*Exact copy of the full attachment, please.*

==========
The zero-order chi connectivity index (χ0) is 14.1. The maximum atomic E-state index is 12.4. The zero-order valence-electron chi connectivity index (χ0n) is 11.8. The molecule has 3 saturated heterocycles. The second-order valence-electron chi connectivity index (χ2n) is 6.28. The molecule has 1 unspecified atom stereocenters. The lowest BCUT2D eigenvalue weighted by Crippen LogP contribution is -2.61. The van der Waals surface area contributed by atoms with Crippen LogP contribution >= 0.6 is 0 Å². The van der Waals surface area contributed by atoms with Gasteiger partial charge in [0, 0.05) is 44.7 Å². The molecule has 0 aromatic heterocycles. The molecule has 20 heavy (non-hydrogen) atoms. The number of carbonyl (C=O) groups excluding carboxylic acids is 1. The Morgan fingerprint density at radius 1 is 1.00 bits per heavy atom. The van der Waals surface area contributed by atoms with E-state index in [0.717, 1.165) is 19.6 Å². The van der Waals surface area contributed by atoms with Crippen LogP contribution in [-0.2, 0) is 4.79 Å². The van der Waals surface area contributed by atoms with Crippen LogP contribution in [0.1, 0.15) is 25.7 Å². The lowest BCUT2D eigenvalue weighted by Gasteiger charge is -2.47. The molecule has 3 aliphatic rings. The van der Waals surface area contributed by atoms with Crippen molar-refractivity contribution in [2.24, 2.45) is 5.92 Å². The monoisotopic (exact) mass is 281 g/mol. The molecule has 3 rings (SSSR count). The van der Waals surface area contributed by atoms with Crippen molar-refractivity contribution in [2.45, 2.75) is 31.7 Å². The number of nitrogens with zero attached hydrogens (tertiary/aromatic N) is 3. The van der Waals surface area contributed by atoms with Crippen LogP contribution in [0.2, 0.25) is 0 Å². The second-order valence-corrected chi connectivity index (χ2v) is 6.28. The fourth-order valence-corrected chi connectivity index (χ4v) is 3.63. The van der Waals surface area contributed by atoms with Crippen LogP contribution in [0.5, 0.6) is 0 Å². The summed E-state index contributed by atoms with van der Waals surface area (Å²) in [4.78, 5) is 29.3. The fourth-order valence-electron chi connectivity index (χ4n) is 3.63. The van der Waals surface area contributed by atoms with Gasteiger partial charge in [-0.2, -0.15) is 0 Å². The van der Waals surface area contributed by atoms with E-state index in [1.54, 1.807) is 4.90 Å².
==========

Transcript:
The zero-order chi connectivity index (χ0) is 14.1. The maximum atomic E-state index is 12.4. The zero-order valence-electron chi connectivity index (χ0n) is 11.8. The molecule has 3 saturated heterocycles. The second-order valence-electron chi connectivity index (χ2n) is 6.28. The molecule has 1 unspecified atom stereocenters. The lowest BCUT2D eigenvalue weighted by Crippen LogP contribution is -2.61. The van der Waals surface area contributed by atoms with Crippen LogP contribution >= 0.6 is 0 Å². The van der Waals surface area contributed by atoms with Gasteiger partial charge in [0, 0.05) is 44.7 Å². The molecule has 0 aromatic heterocycles. The molecule has 20 heavy (non-hydrogen) atoms. The number of carbonyl (C=O) groups excluding carboxylic acids is 1. The Morgan fingerprint density at radius 1 is 1.00 bits per heavy atom. The van der Waals surface area contributed by atoms with E-state index in [0.717, 1.165) is 19.6 Å². The van der Waals surface area contributed by atoms with Crippen LogP contribution in [-0.2, 0) is 4.79 Å². The van der Waals surface area contributed by atoms with Crippen LogP contribution in [0.1, 0.15) is 25.7 Å². The lowest BCUT2D eigenvalue weighted by Gasteiger charge is -2.47. The molecule has 3 aliphatic rings. The van der Waals surface area contributed by atoms with Crippen molar-refractivity contribution in [2.24, 2.45) is 5.92 Å². The monoisotopic (exact) mass is 281 g/mol. The molecule has 3 rings (SSSR count). The van der Waals surface area contributed by atoms with Crippen molar-refractivity contribution in [2.45, 2.75) is 31.7 Å². The number of nitrogens with zero attached hydrogens (tertiary/aromatic N) is 3. The van der Waals surface area contributed by atoms with Crippen LogP contribution in [0.2, 0.25) is 0 Å². The second-order valence-corrected chi connectivity index (χ2v) is 6.28. The fourth-order valence-corrected chi connectivity index (χ4v) is 3.63. The van der Waals surface area contributed by atoms with Crippen LogP contribution in [0.5, 0.6) is 0 Å². The summed E-state index contributed by atoms with van der Waals surface area (Å²) in [4.78, 5) is 29.3. The fourth-order valence-electron chi connectivity index (χ4n) is 3.63. The van der Waals surface area contributed by atoms with Gasteiger partial charge in [-0.2, -0.15) is 0 Å². The van der Waals surface area contributed by atoms with E-state index in [1.54, 1.807) is 4.90 Å².